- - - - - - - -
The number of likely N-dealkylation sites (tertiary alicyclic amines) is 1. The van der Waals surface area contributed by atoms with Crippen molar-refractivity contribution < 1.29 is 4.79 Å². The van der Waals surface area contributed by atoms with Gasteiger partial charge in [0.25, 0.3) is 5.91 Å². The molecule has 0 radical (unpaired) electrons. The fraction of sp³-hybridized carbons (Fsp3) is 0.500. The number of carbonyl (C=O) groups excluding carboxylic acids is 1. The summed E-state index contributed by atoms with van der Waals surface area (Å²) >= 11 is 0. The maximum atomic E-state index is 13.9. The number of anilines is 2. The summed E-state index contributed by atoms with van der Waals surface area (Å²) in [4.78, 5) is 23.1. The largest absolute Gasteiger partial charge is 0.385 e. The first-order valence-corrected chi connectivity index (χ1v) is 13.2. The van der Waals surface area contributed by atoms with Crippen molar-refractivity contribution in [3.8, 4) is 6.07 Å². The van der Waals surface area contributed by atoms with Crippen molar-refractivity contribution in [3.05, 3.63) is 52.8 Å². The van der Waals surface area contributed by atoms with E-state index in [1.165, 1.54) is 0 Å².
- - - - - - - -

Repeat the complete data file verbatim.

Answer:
The number of likely N-dealkylation sites (tertiary alicyclic amines) is 1. The van der Waals surface area contributed by atoms with Crippen molar-refractivity contribution < 1.29 is 4.79 Å². The van der Waals surface area contributed by atoms with Gasteiger partial charge in [0.25, 0.3) is 5.91 Å². The molecule has 0 radical (unpaired) electrons. The fraction of sp³-hybridized carbons (Fsp3) is 0.500. The number of carbonyl (C=O) groups excluding carboxylic acids is 1. The summed E-state index contributed by atoms with van der Waals surface area (Å²) >= 11 is 0. The maximum atomic E-state index is 13.9. The number of anilines is 2. The summed E-state index contributed by atoms with van der Waals surface area (Å²) in [4.78, 5) is 23.1. The largest absolute Gasteiger partial charge is 0.385 e. The first-order valence-corrected chi connectivity index (χ1v) is 13.2. The van der Waals surface area contributed by atoms with Crippen molar-refractivity contribution in [3.8, 4) is 6.07 Å². The van der Waals surface area contributed by atoms with Crippen molar-refractivity contribution in [3.05, 3.63) is 52.8 Å². The van der Waals surface area contributed by atoms with E-state index in [1.165, 1.54) is 0 Å².